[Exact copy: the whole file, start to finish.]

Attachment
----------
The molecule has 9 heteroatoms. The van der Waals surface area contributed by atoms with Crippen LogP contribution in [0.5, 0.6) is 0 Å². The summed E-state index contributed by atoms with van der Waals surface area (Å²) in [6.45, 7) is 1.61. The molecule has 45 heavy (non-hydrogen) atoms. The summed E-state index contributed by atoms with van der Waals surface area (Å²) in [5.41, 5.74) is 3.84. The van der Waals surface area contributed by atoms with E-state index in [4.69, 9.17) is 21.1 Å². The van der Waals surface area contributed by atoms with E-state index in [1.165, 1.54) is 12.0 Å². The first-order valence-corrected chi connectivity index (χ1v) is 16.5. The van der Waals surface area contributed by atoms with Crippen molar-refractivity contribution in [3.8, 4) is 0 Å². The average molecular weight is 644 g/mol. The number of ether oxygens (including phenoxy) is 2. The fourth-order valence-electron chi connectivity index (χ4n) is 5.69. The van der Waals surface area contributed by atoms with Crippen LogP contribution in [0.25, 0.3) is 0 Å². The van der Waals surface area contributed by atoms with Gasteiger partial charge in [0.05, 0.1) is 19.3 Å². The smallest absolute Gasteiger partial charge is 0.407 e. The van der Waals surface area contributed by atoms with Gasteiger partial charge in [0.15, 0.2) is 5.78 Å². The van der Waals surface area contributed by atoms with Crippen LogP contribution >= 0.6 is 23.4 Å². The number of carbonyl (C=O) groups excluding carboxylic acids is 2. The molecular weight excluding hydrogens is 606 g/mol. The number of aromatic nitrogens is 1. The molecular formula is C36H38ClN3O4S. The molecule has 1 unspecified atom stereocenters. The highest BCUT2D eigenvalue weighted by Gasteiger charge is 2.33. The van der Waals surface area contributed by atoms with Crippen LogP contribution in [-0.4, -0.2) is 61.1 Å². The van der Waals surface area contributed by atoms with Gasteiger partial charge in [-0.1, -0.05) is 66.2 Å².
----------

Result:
The molecule has 9 heteroatoms. The van der Waals surface area contributed by atoms with Crippen LogP contribution in [0.5, 0.6) is 0 Å². The summed E-state index contributed by atoms with van der Waals surface area (Å²) in [6.45, 7) is 1.61. The molecule has 45 heavy (non-hydrogen) atoms. The summed E-state index contributed by atoms with van der Waals surface area (Å²) in [5.41, 5.74) is 3.84. The van der Waals surface area contributed by atoms with E-state index in [4.69, 9.17) is 21.1 Å². The van der Waals surface area contributed by atoms with E-state index in [1.165, 1.54) is 12.0 Å². The first-order valence-corrected chi connectivity index (χ1v) is 16.5. The van der Waals surface area contributed by atoms with Crippen molar-refractivity contribution in [3.8, 4) is 0 Å². The average molecular weight is 644 g/mol. The number of ether oxygens (including phenoxy) is 2. The fourth-order valence-electron chi connectivity index (χ4n) is 5.69. The van der Waals surface area contributed by atoms with Crippen LogP contribution in [0.25, 0.3) is 0 Å². The van der Waals surface area contributed by atoms with Gasteiger partial charge in [0.05, 0.1) is 19.3 Å². The smallest absolute Gasteiger partial charge is 0.407 e. The van der Waals surface area contributed by atoms with Gasteiger partial charge in [0.15, 0.2) is 5.78 Å². The van der Waals surface area contributed by atoms with Crippen LogP contribution >= 0.6 is 23.4 Å². The number of carbonyl (C=O) groups excluding carboxylic acids is 2. The molecular weight excluding hydrogens is 606 g/mol. The number of aromatic nitrogens is 1. The molecular formula is C36H38ClN3O4S. The molecule has 1 unspecified atom stereocenters. The highest BCUT2D eigenvalue weighted by Gasteiger charge is 2.33. The van der Waals surface area contributed by atoms with Crippen LogP contribution in [-0.4, -0.2) is 61.1 Å². The van der Waals surface area contributed by atoms with Gasteiger partial charge in [-0.1, -0.05) is 66.2 Å².